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The Political Economy of Dominant Investors

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  • Enrico C. Perotti

    ()
    (University of Amsterdam, and CEPR)

  • Ernst-Ludwig von Thadden

    (University of Lausanne, and CEPR)

Abstract

We allow the preference of a political majority to determine boththe corporate governance structure and the division of profits betweenhuman and financial capital. In a democratic society where financialwealth is concentrated, a political majority may prefer to restraingovernance by dispersed equity investors even if this reduces profits.The reason is that labor claims are exposed to undiversifiable risk, sovoters with small financial stakes may prefer lender (or large share-holder) dominance, as they choose lower risk strategies. The modelmay explain the "great reversal" phenomenon in the first half of the20th century (Rajan and Zingales, 2003), when some financially verydeveloped countries moved towards bank or state control as a finan-cially weakened middle class became concerned about income risk.We offer evidence using post WW1 inflationary shocks as the sourceof identifying exogenous variation.

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Bibliographic Info

Paper provided by Tinbergen Institute in its series Tinbergen Institute Discussion Papers with number 04-091/2.

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Date of creation: 23 Aug 2004
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Handle: RePEc:dgr:uvatin:20040091

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Web page: http://www.tinbergen.nl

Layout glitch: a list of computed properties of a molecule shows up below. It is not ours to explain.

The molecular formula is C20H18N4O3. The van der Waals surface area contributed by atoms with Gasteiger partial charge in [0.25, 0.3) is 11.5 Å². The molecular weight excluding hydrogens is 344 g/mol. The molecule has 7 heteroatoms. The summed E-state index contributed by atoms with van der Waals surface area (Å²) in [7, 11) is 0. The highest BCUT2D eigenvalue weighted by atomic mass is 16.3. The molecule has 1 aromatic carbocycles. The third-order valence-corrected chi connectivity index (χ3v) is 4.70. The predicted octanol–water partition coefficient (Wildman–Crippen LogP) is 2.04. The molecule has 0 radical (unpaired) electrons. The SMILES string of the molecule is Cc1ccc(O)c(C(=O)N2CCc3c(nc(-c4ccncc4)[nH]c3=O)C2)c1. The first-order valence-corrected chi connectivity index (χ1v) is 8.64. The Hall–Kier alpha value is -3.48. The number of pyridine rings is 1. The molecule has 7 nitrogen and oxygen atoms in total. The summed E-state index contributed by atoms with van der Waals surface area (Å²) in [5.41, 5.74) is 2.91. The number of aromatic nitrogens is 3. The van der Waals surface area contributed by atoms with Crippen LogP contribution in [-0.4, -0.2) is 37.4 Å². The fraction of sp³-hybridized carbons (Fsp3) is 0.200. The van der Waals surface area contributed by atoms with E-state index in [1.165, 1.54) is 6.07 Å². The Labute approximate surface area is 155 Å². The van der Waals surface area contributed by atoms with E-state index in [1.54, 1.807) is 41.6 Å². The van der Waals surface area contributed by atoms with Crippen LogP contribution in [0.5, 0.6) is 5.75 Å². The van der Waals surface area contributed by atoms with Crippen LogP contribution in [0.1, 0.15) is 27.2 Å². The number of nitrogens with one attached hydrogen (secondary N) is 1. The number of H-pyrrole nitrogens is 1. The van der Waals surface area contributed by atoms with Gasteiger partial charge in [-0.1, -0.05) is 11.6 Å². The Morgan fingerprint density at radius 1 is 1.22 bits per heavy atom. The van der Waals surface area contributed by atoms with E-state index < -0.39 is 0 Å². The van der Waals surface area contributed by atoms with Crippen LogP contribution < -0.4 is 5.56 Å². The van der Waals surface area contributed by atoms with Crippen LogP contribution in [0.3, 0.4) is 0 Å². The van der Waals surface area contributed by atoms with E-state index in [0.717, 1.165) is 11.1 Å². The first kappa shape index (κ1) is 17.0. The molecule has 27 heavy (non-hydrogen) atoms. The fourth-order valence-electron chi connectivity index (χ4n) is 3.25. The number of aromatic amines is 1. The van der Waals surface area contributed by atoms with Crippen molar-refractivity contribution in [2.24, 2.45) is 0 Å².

Related research

Keywords: government policy and regulation; capital budgeting; investment policy; financing policy; capital and ownership structure; mergers; acquisitions; restructuring; corporate governance;

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References

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  1. Enrico C. Perotti & Ernst-Ludwig von Thadden, 2004. "The Political Economy of Dominant Investors," Tinbergen Institute Discussion Papers 04-091/2, Tinbergen Institute.
  2. Enrico C. Perotti, 2005. "Dominant Investors and Strategic Transparency," Journal of Law, Economics and Organization, Oxford University Press, vol. 21(1), pages 76-102, April.
  3. Randall S. Kroszner & Philip E. Strahan, 2000. "Obstacles to Optimal Policy: The Interplay of Politics and Economics in Shaping Bank Supervision and Regulation Reforms," CRSP working papers 512, Center for Research in Security Prices, Graduate School of Business, University of Chicago.
  4. Rene M. Stulz, 2005. "The Limits of Financial Globalization," NBER Working Papers 11070, National Bureau of Economic Research, Inc.
  5. Claessens, Stijn & Klapper, Leora F., 2002. "Bankruptcy around the World: Explanations of its Relative Use," CEI Working Paper Series 2002-17, Center for Economic Institutions, Institute of Economic Research, Hitotsubashi University.
  6. Randall Morck & Masao Nakamura, 2000. "Japanese Corporate Governance and Macroeconomic Problems," Harvard Institute of Economic Research Working Papers 1893, Harvard - Institute of Economic Research.
  7. Welch, Ivo, 1997. "Why Is Bank Debt Senior? A Theory of Asymmetry and Claim Priority Based on Influence Costs," Review of Financial Studies, Society for Financial Studies, vol. 10(4), pages 1203-36.
  8. Rafael La Porta & Florencio Lopez-de-Silane & Andrei Shleifer & Robert W. Vishny, 1996. "Law and Finance," NBER Working Papers 5661, National Bureau of Economic Research, Inc.
  9. Gilles Saint-Paul, 2002. "The Political Economy of Employment Protection," Journal of Political Economy, University of Chicago Press, vol. 110(3), pages 672-701, June.
  10. Raghuram Rajan & Luigi Zingales, 2003. "The Emergence of Strong Property Rights: Speculation from history," NBER Working Papers 9478, National Bureau of Economic Research, Inc.